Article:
By the Thames Divided:
Cardinal Bourne in Southwark and Westminster

Mark Vickers

The English Catholic bishops have not always been noted for their prophetic voice.  In one respect, however, Francis,Cardinal Bourne proved remarkably prescient.  Created cardinal in November 1911, he travelled to Rome to receive the Red Hat from Pope Pius X.  During this visit he stayed at the national seminary, the Venerable English College, where he threw a reception for Roman ecclesiastical society. Waiting to make his entrance, he paced the corridor outside known as ‘the Cardinals’ corridor’, so called from the portraits lining the walls of his compatriots who down the ages had also been members of the Sacred College.  As he did so, the new Cardinal mused ‘that in a hundred years from now he would be no more than one of those portraits of British Cardinals which hung on the walls.’

In fact, Bourne fared less well than most other occupants of the Cardinals’ corridor.  At more that thirty-one years, his is by far the longest reign of any Archbishop of Westminster.  Yet mention ‘Bourne’ to a priest of the diocese today, and they invariably mistake his name for that of his immediate predecessor, ‘Vaughan’.  The obscurity is unmerited.  Bourne’s reign in Westminster covered some of  momentous events of the modern English Catholic Church:  the Education Question at the beginning of the 20th century, the Modernist Crisis, the First World War, the Irish Troubles and Treaty, the Catholic response to the emergence of the Labour Party, the General Strike, the stirring of Catholic social policy and the growing menace of the European dictators.  By temperament and preference Bourne played a quiet role in all these issues, but it was neither passive nor negligible.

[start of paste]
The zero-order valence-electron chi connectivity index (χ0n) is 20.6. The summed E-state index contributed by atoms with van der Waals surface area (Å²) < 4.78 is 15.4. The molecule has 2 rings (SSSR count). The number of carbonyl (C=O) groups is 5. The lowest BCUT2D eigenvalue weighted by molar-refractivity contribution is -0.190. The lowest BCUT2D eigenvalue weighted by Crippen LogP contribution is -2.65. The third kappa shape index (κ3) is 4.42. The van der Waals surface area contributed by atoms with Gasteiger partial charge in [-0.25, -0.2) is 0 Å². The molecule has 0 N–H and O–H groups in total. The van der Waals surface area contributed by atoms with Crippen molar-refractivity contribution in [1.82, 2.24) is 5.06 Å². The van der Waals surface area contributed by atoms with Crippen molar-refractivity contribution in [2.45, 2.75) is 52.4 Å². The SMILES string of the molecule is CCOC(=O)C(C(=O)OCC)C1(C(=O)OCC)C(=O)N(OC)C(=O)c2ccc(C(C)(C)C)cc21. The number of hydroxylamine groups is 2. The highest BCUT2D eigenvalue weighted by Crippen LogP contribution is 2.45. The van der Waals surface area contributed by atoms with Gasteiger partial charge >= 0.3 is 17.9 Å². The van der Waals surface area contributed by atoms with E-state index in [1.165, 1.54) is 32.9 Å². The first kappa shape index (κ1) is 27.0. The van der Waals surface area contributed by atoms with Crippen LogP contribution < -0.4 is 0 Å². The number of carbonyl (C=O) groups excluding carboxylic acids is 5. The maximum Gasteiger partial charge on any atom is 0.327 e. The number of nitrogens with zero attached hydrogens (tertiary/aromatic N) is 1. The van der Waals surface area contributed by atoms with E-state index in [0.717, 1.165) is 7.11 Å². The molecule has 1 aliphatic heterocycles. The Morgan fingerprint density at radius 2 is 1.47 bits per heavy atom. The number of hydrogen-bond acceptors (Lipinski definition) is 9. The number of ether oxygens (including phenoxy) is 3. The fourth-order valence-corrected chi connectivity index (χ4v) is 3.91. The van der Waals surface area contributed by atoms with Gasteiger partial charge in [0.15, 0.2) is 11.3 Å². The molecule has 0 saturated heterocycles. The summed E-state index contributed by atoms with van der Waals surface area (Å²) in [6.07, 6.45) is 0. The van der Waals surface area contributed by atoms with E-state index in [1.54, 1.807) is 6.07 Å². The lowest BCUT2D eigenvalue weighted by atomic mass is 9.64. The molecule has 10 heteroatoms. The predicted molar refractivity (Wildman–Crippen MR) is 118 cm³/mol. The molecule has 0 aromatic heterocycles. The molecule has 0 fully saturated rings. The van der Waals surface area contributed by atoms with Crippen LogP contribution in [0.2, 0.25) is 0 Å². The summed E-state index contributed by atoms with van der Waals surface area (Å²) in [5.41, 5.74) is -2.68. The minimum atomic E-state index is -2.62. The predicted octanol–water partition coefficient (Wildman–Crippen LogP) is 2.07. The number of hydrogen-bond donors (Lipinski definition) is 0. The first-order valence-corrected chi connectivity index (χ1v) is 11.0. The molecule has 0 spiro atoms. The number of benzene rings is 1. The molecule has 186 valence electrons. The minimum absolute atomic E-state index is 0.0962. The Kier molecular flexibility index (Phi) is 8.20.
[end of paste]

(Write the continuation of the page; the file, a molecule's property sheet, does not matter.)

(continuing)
978 085244 823 6

520 pages   Illustrated


978 085244 823 6  520 pages Illustrated  £25.00 hardback

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